I note that 2/3 of IPO’s actions in July 2021 were sending RFEs and NOIDs, supporting my anecdotal observation that IPO rarely decides a direct EB-5 I-526 these days without sending an RFE first – often, an RFE that basically requests I-829 evidence. This practice naturally slows the process and reduces volume of completions.

If, as USCIS claims, “We generally process cases in the order we receive them,” then we’d see a fairly tight date distribution in I-526 actions. The July 2021 data, with actions distributed over I-526 from 2015 to 2019, reinforces what we can also see in the USCIS Processing Times Report “Estimated Time Range”: that I-526 processing is hardly FIFO in practice.

I was not told whether IPO is still using the visa availability approach for I-526, even now with the RC program expiration already drastically reducing the active I-526 inventory. It would be interesting to know whether any/many of the older I-526 actions in July 2021 were on Chinese cases. I do note that most denials in July were on the oldest cases, reinforcing the intuitive sense that delayed adjudication means higher adjudication risk.

USCIS does not normally report withdrawals, but for public policy reasons we need to know how many people are choosing to exit the program, even after having made investments. I will continue to track this number with interest and concern.

The details reported in this post are a fraction of what we’d like and need to know about what’s going on behind the scenes at IPO. I am thankful for whatever I can get, and will continue to make periodic (probably, monthly) reports so long as I can keep my sources. I hope that public exposure can help to encourage accountability and performance at IPO.  Going forward, IPO civil servants, please act like you are being observed and might be accountable to the public.

And for anyone at USCIS/IPO who sees this post, I welcome you to join my public-spirited leaker community. Reach out to me by phone or on Telegram at (626) 660-4030, and let’s chat. The list of areas where USCIS should but doesn’t have public transparency include IPO leadership, I-829 performance, IPO staffing allocation, IPO training, the country composition of the I-526 inventory, the distribution of I-526 receipts by regional center, reasons for increasing denial rates, and I-485 processing for EB-5 cases, to name a few priorities. I would love to hear and share confidentially whatever you can tell me in these areas, for the good of program integrity. And ideally: encourage leadership to start holding public EB-5 stakeholder meetings again, publish timely data for everyone on the USCIS website, and perform in a way that does not justify reproach and desperate measures to get basic information.

I am happy to see that leadership change is starting at the top anyway, with Ms. Ur. M. Jaddou now confirmed as USCIS Director. Her first statement this week sounds great: “As USCIS director, I will work each and every day to ensure our nation’s legal immigration system is managed in a way that honors our heritage as a nation of welcome and as a beacon of hope to the world; reducing unnecessary barriers and supporting our agency’s modernization.”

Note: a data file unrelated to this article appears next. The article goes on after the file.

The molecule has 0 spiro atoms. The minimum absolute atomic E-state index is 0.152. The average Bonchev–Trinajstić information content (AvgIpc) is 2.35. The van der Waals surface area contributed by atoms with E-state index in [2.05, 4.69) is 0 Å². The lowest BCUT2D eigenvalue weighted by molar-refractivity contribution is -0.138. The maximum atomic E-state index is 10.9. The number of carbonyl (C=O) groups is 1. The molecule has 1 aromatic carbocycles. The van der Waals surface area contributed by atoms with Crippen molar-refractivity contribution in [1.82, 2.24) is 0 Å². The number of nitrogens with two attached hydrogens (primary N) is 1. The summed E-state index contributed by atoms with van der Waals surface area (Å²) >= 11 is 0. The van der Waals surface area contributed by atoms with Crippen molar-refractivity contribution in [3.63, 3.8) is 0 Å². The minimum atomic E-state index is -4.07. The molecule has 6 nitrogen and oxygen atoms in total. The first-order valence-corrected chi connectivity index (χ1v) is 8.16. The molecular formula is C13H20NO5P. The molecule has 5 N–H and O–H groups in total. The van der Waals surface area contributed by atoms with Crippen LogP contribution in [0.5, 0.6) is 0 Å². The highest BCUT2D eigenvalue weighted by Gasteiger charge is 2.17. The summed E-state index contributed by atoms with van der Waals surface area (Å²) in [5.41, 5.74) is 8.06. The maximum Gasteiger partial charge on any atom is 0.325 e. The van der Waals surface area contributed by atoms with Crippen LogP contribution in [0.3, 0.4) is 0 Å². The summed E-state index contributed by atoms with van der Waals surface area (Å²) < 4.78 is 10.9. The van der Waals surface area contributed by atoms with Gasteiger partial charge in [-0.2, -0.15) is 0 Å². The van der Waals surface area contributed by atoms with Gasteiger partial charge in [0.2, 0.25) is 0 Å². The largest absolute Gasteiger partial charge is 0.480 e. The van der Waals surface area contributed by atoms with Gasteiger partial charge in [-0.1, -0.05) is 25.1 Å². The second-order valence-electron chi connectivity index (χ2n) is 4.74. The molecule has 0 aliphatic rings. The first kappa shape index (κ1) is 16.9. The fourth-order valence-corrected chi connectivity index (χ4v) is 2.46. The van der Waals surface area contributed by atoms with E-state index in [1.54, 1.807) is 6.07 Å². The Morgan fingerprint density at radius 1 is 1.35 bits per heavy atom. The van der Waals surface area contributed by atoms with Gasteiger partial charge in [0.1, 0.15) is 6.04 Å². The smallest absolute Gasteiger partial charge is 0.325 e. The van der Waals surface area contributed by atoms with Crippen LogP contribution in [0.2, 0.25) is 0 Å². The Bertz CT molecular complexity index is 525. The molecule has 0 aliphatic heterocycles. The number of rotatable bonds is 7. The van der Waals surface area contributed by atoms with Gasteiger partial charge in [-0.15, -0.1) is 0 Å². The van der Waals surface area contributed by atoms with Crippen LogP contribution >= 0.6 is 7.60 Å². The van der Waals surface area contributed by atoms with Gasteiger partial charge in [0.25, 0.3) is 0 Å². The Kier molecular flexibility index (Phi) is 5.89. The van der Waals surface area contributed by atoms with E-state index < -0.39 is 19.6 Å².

About Suzanne (www.lucidtext.com)
Suzanne Lazicki is a business plan writer, EB-5 expert, and founder of Lucid Professional Writing. Contact me at suzanne@lucidtext.com (626) 660-4030.

37 Responses to I-526 Status Report: July 2021

  1. No Hopes says:

    Basically investors who are ready to invest with incentive to get Green Card invest $500,000 and pay fees to attorneys and USCIS are taken for granted once investment is done by Regional Centers and USCIS. Because after investment is done and USCIS fees is paid its their(investors) fault to take a chance in EB5 to get green card. RCs and government cannot be blamed. They got the money and fees. If I did my job like this with no accountability my employer will fire me. If I am providing services for fees and there are delays my customers will sue me. But I am not a government agency which is run on fees and tax payer dollars so I am accountable not the government.

  2. FCL says:

    Thank you Suzanne for this excellent post, as always.

    As an investor, and member of the EB5 telegram group, I also know that the I-526 “processing time” does not only span from submission to decision of approval or RFE/denial. Many of us in the consular process are experiencing an incredible wait from approval to shipping of the approved petition to the Department of State (NVC): Last individual reports show that it can take up to 7 months. This adds about 25% to the official already awful “processing times” of the I-526 petitions, and it is just impossible to figure out how a task of shipping a file can take this long. Also, how long does this process take within or in addition of the 8.65 hours of processing ?